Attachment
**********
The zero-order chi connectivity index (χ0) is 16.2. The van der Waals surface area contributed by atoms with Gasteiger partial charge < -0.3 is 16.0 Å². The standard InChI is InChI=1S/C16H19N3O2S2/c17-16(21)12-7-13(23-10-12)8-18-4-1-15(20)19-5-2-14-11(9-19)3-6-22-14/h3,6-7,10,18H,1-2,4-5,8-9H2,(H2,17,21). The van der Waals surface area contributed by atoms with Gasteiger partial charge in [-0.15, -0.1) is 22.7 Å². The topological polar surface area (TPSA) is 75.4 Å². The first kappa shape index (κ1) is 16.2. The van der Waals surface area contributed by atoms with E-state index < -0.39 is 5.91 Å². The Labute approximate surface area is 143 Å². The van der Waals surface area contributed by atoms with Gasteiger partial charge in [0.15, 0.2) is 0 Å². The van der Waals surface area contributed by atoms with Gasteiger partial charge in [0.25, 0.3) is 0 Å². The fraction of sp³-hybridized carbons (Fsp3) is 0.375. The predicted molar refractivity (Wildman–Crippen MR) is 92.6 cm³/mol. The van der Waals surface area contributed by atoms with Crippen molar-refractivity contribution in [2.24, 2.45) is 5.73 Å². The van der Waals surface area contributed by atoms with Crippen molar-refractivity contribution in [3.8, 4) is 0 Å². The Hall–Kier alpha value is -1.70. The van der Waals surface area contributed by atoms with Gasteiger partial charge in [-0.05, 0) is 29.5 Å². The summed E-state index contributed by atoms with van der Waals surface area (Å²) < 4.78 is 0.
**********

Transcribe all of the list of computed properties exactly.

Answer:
The zero-order chi connectivity index (χ0) is 16.2. The van der Waals surface area contributed by atoms with Gasteiger partial charge < -0.3 is 16.0 Å². The standard InChI is InChI=1S/C16H19N3O2S2/c17-16(21)12-7-13(23-10-12)8-18-4-1-15(20)19-5-2-14-11(9-19)3-6-22-14/h3,6-7,10,18H,1-2,4-5,8-9H2,(H2,17,21). The van der Waals surface area contributed by atoms with Gasteiger partial charge in [-0.15, -0.1) is 22.7 Å². The topological polar surface area (TPSA) is 75.4 Å². The first kappa shape index (κ1) is 16.2. The van der Waals surface area contributed by atoms with E-state index < -0.39 is 5.91 Å². The Labute approximate surface area is 143 Å². The van der Waals surface area contributed by atoms with Gasteiger partial charge in [0.15, 0.2) is 0 Å². The van der Waals surface area contributed by atoms with Gasteiger partial charge in [0.25, 0.3) is 0 Å². The fraction of sp³-hybridized carbons (Fsp3) is 0.375. The predicted molar refractivity (Wildman–Crippen MR) is 92.6 cm³/mol. The van der Waals surface area contributed by atoms with Crippen molar-refractivity contribution in [2.24, 2.45) is 5.73 Å². The van der Waals surface area contributed by atoms with Crippen molar-refractivity contribution in [3.8, 4) is 0 Å². The Hall–Kier alpha value is -1.70. The van der Waals surface area contributed by atoms with Gasteiger partial charge in [-0.05, 0) is 29.5 Å². The summed E-state index contributed by atoms with van der Waals surface area (Å²) < 4.78 is 0.